Bunions are painful bony bumps that usually develop on the inside of the foot at the joint of the big toe. As the deformity increases over time, it may become painful to walk and wear shoes. Women are more likely to exacerbate existing bunions since they often wear tight, narrow shoes that shift their toes together. Bunion pain can be relieved by wearing wider shoes with enough room for the toes.

Causes

  • Genetics – some people inherit feet that are more prone to bunion development
  • Inflammatory Conditions - rheumatoid arthritis and polio may cause bunion development

Symptoms

  • Redness and inflammation
  • Pain and tenderness
  • Callus or corns on the bump
  • Restricted motion in the big toe

In order to diagnose your bunion, your podiatrist may ask about your medical history, symptoms, and general health. Your doctor might also order an x-ray to take a closer look at your feet. Nonsurgical treatment options include orthotics, padding, icing, changes in footwear, and medication. If nonsurgical treatments don’t alleviate your bunion pain, surgery may be necessary.

If you have any questions, please feel free to contact our office located in Southaven, MS . We offer the newest diagnostic and treatment technologies for all your foot care needs.

Read more about What Are Bunions?
Tuesday, 07 May 2024 00:00

Symptoms of Plantar Fasciitis

Plantar fasciitis occurs when the plantar fascia, a broad ligament that lies under the foot, becomes inflamed due to repetitive stress or strain. The hallmark symptom of plantar fasciitis is sharp, stabbing heel pain that can also radiate along the arch or sole of the foot. It typically worsens in the morning or after prolonged rest but often subsides with movement. Swelling and redness around the heel and arch area may accompany inflammation, and the affected area may feel tender or puffy. Stiffness and tightness in the foot can worsen throughout the day with increased activity. Discomfort in the foot's arch is also a common symptom of plantar fasciitis, limiting mobility and affecting daily activities. Pain and discomfort in the Achilles tendon may result from altered foot movement patterns caused by this condition. If you're experiencing any of these symptoms, it's suggested that you make an appointment with a podiatrist for a thorough evaluation and personalized treatment plan.  

Plantar fasciitis is a common foot condition that is often caused by a strain injury. If you are experiencing heel pain or symptoms of plantar fasciitis, contact Brian Shwer, DPM from Southaven Foot Clinic. Our doctor can provide the care you need to keep you pain-free and on your feet.

What Is Plantar Fasciitis?

Plantar fasciitis is one of the most common causes of heel pain. The plantar fascia is a ligament that connects your heel to the front of your foot. When this ligament becomes inflamed, plantar fasciitis is the result. If you have plantar fasciitis you will have a stabbing pain that usually occurs with your first steps in the morning. As the day progresses and you walk around more, this pain will start to disappear, but it will return after long periods of standing or sitting.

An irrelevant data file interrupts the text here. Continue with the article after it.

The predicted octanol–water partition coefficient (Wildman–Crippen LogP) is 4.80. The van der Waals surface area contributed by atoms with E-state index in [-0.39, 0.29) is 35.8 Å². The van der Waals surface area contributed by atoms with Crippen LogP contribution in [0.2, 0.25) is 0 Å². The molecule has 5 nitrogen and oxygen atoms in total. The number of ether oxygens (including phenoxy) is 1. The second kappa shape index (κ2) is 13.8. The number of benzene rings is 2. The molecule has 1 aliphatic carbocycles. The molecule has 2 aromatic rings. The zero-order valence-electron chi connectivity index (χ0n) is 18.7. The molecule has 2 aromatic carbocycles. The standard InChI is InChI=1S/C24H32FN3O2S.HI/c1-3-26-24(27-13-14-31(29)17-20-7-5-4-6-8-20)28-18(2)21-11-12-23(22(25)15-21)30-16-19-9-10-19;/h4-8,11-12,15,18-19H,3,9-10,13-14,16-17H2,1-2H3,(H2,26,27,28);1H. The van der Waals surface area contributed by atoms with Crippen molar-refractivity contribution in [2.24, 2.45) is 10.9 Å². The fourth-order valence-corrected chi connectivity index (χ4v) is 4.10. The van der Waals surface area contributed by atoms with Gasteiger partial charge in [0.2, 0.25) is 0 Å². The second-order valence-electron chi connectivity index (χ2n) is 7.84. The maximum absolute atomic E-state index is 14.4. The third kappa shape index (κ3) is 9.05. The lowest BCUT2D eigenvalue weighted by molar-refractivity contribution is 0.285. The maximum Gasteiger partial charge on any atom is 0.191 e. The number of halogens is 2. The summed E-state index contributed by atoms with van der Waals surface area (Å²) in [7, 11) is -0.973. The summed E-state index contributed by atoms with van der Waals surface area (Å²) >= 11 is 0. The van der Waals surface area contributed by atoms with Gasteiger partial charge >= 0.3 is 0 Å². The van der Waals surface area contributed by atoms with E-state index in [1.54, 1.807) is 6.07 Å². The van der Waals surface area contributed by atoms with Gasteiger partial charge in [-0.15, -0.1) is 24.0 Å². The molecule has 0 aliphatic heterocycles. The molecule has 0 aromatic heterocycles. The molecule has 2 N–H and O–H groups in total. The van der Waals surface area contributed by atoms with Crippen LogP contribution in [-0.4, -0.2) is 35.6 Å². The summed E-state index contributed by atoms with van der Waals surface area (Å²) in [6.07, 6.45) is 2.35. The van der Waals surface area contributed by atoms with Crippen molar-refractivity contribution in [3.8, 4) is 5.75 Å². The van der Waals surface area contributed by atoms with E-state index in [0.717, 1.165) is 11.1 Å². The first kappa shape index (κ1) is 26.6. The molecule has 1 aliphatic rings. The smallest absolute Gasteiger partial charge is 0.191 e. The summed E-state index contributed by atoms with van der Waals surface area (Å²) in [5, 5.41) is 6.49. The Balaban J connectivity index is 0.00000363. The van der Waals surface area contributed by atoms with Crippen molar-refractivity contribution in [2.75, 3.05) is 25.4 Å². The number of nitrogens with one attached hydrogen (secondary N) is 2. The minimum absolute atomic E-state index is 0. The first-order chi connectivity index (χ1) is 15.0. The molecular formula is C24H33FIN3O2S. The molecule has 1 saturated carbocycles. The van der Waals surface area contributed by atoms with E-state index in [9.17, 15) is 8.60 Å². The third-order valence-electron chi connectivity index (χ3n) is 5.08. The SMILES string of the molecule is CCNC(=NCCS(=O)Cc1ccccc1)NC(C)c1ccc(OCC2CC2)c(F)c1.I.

What Causes Plantar Fasciitis?

  • Excessive running
  • Having high arches in your feet
  • Other foot issues such as flat feet
  • Pregnancy (due to the sudden weight gain)
  • Being on your feet very often

There are some risk factors that may make you more likely to develop plantar fasciitis compared to others. The condition most commonly affects adults between the ages of 40 and 60. It also tends to affect people who are obese because the extra pounds result in extra stress being placed on the plantar fascia.

Prevention

  • Take good care of your feet – Wear shoes that have good arch support and heel cushioning.
  • Maintain a healthy weight
  • If you are a runner, alternate running with other sports that won’t cause heel pain

There are a variety of treatment options available for plantar fasciitis along with the pain that accompanies it. Additionally, physical therapy is a very important component in the treatment process. It is important that you meet with your podiatrist to determine which treatment option is best for you.

If you have any questions, please feel free to contact our office located in Southaven, MS . We offer the newest diagnostic and treatment technologies for all your foot care needs.

 

Read more about Plantar Fasciitis

Your feet are covered most of the day. If you're diabetic, periodic screening is important for good health. Numbness is often a sign of diabetic foot and can mask a sore or wound.

Tuesday, 30 April 2024 00:00